• Send 1 picture you previously took that you like – did you follow the rules of composition? Did it work or not work? What would you change and why? Tell us about your challenges.

Purpose of exercise: How a photograph is organized or composed will affect its visual power and it’s meaning. Also, how does the rules of composition affect your image?

Class #3 – Thursday, October 1

Topics: Composing with light and color/ Review Student Images

Homework for Next (October 8) Class

1. Exploring Color

  • Capture color as your first goal. Keep a narrow focus only on color and free from any association (look at colors rather than objects – see the redness of red and blueness of blue without superimposing anything on them. Try to get in close and do not include anything extra. Look with open eyes. Photograph what attracted you.
  • Things not to do: 1) do not take photos that are black, white, gray or beige. look for bold, vivid colors; 2) do not shoot graffiti or graphic designs; 3) do not shoot words or letters or numbers; and 4) do not shoot flowers.
  • Get in close so that you can see what attracted you.
  • When you are attracted to a color, stop and examine what attracted you to the color. Next look through your viewfinder and ask yourself if that is what attracted you.
  • Examine whether it is a vertical or horizontal perspective and take a shot.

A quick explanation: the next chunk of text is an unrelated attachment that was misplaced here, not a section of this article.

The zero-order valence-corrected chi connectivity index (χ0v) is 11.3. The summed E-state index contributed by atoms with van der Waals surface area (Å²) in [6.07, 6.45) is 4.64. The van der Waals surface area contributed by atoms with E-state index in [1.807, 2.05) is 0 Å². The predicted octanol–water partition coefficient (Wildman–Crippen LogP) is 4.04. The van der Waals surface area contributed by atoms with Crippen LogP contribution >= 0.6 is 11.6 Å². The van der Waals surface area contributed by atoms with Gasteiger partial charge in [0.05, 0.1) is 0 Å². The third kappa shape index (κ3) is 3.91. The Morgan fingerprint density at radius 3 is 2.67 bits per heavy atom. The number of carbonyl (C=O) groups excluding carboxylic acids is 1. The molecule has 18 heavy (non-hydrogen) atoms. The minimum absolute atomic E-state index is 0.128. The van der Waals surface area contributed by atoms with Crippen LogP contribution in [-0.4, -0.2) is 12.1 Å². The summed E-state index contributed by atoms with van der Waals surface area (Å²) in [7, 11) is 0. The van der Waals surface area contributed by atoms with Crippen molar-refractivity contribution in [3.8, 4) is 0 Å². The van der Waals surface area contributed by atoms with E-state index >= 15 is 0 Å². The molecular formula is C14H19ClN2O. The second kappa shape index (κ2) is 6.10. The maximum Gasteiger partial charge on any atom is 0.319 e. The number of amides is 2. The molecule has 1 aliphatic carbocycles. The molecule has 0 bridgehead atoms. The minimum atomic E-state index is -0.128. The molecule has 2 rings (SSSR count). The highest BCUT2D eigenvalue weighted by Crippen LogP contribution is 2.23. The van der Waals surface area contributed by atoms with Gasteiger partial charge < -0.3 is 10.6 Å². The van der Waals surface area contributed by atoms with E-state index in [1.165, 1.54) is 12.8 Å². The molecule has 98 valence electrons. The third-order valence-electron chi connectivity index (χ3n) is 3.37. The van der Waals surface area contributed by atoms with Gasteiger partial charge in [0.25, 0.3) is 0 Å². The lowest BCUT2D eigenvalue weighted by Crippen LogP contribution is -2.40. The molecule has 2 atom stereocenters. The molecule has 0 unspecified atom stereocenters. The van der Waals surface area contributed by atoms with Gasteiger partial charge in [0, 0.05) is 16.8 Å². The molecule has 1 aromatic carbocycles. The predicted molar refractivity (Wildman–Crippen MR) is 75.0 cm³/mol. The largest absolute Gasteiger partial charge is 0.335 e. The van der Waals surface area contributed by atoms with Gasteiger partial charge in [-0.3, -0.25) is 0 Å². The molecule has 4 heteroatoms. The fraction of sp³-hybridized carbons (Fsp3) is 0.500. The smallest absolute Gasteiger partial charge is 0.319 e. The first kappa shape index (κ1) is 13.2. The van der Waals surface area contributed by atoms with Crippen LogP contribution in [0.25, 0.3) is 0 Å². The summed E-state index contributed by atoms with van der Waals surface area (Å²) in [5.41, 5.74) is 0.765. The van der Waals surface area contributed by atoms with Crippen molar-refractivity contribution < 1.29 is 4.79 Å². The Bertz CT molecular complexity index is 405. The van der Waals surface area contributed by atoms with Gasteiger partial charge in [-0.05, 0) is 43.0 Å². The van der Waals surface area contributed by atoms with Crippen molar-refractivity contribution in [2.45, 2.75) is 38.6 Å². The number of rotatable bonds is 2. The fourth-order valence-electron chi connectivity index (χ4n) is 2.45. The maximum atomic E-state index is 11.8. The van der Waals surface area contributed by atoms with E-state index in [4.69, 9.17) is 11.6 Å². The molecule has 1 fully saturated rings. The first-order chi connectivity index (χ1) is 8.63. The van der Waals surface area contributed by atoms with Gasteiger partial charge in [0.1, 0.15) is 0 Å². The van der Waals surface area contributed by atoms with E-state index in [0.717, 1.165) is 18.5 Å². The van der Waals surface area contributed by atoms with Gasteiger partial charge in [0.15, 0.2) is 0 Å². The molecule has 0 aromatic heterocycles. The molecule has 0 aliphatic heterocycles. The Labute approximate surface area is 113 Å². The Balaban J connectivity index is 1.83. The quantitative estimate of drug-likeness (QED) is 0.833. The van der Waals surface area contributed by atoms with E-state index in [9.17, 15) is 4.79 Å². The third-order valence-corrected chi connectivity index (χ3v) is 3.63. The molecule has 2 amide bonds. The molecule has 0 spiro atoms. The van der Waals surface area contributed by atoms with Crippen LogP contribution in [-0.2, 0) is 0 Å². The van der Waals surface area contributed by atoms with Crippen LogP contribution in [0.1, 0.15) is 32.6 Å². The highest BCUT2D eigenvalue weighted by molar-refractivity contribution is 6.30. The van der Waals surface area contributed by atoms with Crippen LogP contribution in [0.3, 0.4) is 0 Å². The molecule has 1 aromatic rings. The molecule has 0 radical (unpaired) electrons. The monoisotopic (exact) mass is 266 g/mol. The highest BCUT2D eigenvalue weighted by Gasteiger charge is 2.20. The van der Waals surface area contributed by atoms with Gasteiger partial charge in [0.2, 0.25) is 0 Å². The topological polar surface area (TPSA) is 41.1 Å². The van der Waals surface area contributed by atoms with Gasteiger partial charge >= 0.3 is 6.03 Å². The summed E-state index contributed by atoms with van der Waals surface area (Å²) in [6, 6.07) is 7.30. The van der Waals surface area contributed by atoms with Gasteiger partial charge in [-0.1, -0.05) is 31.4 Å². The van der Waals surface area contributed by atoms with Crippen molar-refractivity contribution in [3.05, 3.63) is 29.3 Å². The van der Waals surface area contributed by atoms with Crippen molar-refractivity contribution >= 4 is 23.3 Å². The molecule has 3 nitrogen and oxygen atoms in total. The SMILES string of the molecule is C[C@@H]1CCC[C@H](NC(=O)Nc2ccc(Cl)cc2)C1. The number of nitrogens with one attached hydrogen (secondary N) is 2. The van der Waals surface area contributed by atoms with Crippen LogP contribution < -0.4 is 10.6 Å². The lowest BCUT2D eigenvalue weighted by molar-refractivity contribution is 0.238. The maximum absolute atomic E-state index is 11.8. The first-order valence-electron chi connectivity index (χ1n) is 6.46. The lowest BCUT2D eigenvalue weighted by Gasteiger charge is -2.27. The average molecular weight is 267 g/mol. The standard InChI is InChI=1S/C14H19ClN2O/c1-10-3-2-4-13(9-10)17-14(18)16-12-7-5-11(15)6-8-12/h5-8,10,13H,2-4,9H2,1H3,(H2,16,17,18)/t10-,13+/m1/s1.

• Remember, if you are struggling to take a picture or you lose track of what attracted you, walk away and start over.
  • Send 2 color images

Purpose of exercise: this exercise emphasizes color.

2. Exploring Light

  • Choose 1 subject and photograph it in different light situations. Try to spend at least 20 – 30 minutes photographing your images. You may want to take the pictures at different times of the day.
  • See the different feelings from the different lighting. See what lighting best expresses your intent. Vary the light from different directions by either moving the object or light source.
  • Explore whether lighting the subject in different ways suggested different interpretations of the image
  • Send us 2 light photos that best express your intent.

Purpose of exercise: this exercise emphasizes 1) light as an essential element of composition and the powerful impact of light on how and what we see. Explore different options.

Class #4 – Thursday, October 8

Topics: Examining the Great Photographers and explore their creative imagery  / Review Student Images

Homework for Next (October 15) Class

Examining Great Photographers

  • Choose a Great Photographer and explore someone who inspires you. (You may choose a photographer from the list provided, or if you prefer, you may choose someone who inspires you. Try taking pictures using some of their ideas that have inspired you. You may want to look beyond individual images and study their work in more detail. See how their images work together.